I’m a purist when I comes to historical romances. I like my regencies very traditional. I’m a fool for Almack’s, a pushover for a rout or a foxhunt, and an absolute ninny for a seduction in the ducal library. I don’t generally like gypsies who turn out to the the heirs to Marquessates or beautiful heroines who pass as male pirate captains. In other words, I like the things I can see possibly happening. Don’t ask me to suspend my disbelief too long.
Which is why I loved Susan Gee Heino’s last novel, Mistress by Mistake. What a great story: an innocent heiress, a nobleman who is less rakish in reality than in reputation, and one bottle of Madeira too many in the moonlight. The story of Lord Dashford and his Evaline was straightforward regency romance, well-written and compelling. So I approached her latest, Damsel in Disguise, expecting a similar experience.
Oh, dear. The cover blurb made it clear that I would be reading not only about a peer who has proposed to an actress, but said actress would be gadding about the countryside in male garb, no doubt fooling everyone except said peer. This looked to be a struggle for me.
I have to say, however, that I was pleasantly surprised. Julia, our actress in breeches and cravat, was believable and well-developed (I’m talking about character development! Get your minds out of the gutter!) The hero, Lord Rastmoor, was all you want a hero to be – tall, dark, handsome, of course. But also a complicated character with just enough redeemable flaws. In fact, I could buy into this particular nobleman falling for a lowly actress; he was just the kind that would.
Briefly, Julia St. Clement and Lord Anthony Rastmoor were engaged three years ago, until his dastardly cousin Fitzgelder intervened. Now Julia, disguised as a male, is trying to warn Rastmoor about more treachery by the cousin. Rastmoor, who thinks Julia left him to marry said Fitzgelder, is not sure if he can trust her, even though he still wants her in his bed. The story of their engagement and the reason it fell through is quite convoluted, but Ms. Heino manages to weave the past into the present deftly, without one of the dreaded backstory “info dumps.”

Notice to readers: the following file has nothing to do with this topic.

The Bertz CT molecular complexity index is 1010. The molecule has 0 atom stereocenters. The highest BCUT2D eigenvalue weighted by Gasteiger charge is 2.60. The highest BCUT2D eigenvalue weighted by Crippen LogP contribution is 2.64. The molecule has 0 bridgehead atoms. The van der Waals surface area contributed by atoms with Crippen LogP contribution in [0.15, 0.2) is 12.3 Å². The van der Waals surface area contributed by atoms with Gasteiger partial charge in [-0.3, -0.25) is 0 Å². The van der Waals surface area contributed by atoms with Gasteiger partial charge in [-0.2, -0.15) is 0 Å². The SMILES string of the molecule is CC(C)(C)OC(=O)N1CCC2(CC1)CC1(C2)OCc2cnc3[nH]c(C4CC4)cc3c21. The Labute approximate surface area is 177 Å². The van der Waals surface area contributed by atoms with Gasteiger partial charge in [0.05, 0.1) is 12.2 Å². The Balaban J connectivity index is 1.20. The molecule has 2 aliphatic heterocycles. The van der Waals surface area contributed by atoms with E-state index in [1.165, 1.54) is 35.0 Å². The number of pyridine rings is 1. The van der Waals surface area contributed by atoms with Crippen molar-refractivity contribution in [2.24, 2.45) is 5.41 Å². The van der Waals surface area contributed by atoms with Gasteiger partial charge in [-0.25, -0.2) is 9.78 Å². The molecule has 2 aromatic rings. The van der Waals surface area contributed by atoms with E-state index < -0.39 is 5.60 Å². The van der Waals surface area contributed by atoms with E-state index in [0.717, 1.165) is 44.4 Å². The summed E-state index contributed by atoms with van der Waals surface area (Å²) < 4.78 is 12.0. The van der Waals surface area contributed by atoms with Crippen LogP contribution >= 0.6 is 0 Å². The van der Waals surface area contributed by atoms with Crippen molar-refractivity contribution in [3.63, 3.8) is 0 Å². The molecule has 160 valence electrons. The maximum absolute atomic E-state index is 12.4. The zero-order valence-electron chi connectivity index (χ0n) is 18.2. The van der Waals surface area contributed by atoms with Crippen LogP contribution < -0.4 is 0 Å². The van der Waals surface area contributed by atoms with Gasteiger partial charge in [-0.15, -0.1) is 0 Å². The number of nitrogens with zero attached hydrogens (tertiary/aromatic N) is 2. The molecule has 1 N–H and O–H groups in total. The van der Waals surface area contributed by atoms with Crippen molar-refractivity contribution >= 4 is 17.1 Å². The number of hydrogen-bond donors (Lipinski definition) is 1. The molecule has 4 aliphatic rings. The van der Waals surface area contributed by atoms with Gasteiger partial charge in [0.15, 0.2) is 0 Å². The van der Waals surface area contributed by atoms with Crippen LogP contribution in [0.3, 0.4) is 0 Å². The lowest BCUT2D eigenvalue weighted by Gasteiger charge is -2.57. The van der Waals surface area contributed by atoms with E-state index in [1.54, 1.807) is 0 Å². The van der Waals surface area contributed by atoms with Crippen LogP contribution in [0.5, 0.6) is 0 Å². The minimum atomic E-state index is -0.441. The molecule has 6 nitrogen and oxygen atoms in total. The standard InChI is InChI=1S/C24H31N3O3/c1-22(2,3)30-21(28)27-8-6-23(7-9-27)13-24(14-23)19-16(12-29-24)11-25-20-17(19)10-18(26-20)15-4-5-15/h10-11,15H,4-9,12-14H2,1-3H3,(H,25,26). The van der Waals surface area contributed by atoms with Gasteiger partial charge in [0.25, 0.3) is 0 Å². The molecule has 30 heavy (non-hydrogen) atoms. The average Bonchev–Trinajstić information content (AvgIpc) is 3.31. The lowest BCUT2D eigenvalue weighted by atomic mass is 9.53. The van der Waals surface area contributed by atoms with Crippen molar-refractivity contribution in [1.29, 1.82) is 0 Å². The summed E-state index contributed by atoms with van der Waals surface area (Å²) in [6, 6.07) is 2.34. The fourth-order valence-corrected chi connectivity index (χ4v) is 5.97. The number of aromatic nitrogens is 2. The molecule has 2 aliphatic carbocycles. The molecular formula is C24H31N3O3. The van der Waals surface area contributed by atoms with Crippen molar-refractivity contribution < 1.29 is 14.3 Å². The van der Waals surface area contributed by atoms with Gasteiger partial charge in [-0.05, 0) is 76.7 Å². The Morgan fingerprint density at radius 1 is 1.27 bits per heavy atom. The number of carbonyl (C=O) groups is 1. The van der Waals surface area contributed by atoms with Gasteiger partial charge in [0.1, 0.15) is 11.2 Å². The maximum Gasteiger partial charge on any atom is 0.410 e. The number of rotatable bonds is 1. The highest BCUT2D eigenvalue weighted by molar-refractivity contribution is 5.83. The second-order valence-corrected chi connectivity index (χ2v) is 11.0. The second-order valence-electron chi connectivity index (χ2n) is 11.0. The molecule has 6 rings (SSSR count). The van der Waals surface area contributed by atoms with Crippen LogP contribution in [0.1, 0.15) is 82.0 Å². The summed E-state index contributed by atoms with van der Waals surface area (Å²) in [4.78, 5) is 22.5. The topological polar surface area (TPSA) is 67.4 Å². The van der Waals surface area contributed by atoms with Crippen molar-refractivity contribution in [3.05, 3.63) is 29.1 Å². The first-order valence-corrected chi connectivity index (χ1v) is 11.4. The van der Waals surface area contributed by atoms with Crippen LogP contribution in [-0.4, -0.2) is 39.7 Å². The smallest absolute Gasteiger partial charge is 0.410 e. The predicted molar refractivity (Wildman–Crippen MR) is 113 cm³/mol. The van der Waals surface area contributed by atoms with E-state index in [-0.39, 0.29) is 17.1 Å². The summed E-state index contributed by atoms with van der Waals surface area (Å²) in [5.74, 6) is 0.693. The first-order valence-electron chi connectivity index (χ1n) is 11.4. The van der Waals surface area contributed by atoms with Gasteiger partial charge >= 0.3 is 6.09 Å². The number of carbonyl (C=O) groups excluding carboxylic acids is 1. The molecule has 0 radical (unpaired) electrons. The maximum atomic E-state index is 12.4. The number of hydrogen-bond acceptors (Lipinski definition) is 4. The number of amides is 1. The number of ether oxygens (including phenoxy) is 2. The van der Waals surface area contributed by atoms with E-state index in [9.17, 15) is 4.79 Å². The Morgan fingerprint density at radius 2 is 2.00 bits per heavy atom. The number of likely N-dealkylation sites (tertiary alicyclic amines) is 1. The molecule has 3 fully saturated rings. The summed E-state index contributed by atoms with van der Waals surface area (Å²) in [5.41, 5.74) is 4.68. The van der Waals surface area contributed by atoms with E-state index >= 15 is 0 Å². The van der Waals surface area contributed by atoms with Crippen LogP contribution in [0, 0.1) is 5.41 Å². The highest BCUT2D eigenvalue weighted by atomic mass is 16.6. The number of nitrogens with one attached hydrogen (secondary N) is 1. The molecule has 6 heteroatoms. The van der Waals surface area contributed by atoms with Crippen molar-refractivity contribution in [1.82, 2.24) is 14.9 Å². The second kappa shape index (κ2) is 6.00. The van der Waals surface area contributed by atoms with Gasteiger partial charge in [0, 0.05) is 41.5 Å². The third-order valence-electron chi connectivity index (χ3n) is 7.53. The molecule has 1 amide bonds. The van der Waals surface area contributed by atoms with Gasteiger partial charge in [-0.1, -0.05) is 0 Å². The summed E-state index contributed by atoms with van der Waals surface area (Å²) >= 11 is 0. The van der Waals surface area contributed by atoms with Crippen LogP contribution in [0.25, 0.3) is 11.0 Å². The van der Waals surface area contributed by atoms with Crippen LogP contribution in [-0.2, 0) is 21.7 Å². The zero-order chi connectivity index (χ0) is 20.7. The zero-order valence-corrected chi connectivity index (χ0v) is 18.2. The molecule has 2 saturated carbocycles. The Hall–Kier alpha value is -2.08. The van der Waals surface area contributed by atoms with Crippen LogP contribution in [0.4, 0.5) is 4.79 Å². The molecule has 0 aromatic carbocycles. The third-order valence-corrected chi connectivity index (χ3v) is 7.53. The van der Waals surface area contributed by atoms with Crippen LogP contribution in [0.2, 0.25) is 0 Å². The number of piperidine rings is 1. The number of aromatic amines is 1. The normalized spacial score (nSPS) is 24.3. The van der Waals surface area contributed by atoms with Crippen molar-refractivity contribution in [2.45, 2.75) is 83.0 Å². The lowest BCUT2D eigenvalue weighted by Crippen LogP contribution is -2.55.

Julia and Rastmoor form an uneasy alliance as they search for a missing locket, friends who may have betrayed them, and, of course, a Happy Ending.
I particularly enjoyed the author’s skill at showing us both leads reaction to events, as in the scene after the first love scene, where each is convinced it meant less emotionally to the other. He thinks she’s using him, she thinks he’s using her, and they are both just smitten with each other. I loved it!
There still are the scenes that stretch believability, such as the visit to Lord and Lady Dashford, where Julia is disguised as not just a male, but a mute Italian opera singer. But by the time Ms. Heino hit me with that complication, I was enjoying the story enough to just roll with it.
There were a few little language and legal issues I picked up on. I couldn’t find the etymology for the phrase “get her out of his hair,” but it doesn’t feel regency to me, and it pulled me out of the story when I hit it. And although there were several mentions that Fitzgelder was illegitimate and thus unable to inherit, his wife was referred to as “Lady Fitzgelder.” I had to run to one of my “understand the nobility” charts to see how that could happen. A few things like that.
But overall, for anyone wanting a nice, light tale that pulls you out of the everyday “Misses at Almack’s” regency fare, I recommend Damsel in Disguise. I’ve definitely got Ms. Heino on my “auto-buy” list from now on.
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